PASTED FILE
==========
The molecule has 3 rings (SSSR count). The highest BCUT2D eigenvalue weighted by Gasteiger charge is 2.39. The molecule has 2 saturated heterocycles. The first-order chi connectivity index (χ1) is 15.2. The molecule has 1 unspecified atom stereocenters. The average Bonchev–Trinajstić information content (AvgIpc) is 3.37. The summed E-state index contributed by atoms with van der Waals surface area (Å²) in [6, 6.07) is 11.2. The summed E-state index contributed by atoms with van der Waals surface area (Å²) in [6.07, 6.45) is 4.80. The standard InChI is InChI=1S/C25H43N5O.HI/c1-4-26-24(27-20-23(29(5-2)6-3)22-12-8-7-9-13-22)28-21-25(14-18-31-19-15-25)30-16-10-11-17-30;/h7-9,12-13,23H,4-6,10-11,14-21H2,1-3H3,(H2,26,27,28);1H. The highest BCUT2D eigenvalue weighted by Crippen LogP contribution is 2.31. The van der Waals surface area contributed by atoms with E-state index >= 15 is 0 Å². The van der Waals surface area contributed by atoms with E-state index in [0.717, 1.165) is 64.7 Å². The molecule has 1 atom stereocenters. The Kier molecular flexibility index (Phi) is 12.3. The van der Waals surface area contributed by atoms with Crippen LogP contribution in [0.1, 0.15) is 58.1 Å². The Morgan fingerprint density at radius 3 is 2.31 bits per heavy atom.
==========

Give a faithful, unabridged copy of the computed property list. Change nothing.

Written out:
The molecule has 3 rings (SSSR count). The highest BCUT2D eigenvalue weighted by Gasteiger charge is 2.39. The molecule has 2 saturated heterocycles. The first-order chi connectivity index (χ1) is 15.2. The molecule has 1 unspecified atom stereocenters. The average Bonchev–Trinajstić information content (AvgIpc) is 3.37. The summed E-state index contributed by atoms with van der Waals surface area (Å²) in [6, 6.07) is 11.2. The summed E-state index contributed by atoms with van der Waals surface area (Å²) in [6.07, 6.45) is 4.80. The standard InChI is InChI=1S/C25H43N5O.HI/c1-4-26-24(27-20-23(29(5-2)6-3)22-12-8-7-9-13-22)28-21-25(14-18-31-19-15-25)30-16-10-11-17-30;/h7-9,12-13,23H,4-6,10-11,14-21H2,1-3H3,(H2,26,27,28);1H. The highest BCUT2D eigenvalue weighted by Crippen LogP contribution is 2.31. The van der Waals surface area contributed by atoms with E-state index >= 15 is 0 Å². The van der Waals surface area contributed by atoms with E-state index in [0.717, 1.165) is 64.7 Å². The molecule has 1 atom stereocenters. The Kier molecular flexibility index (Phi) is 12.3. The van der Waals surface area contributed by atoms with Crippen LogP contribution in [0.1, 0.15) is 58.1 Å². The Morgan fingerprint density at radius 3 is 2.31 bits per heavy atom.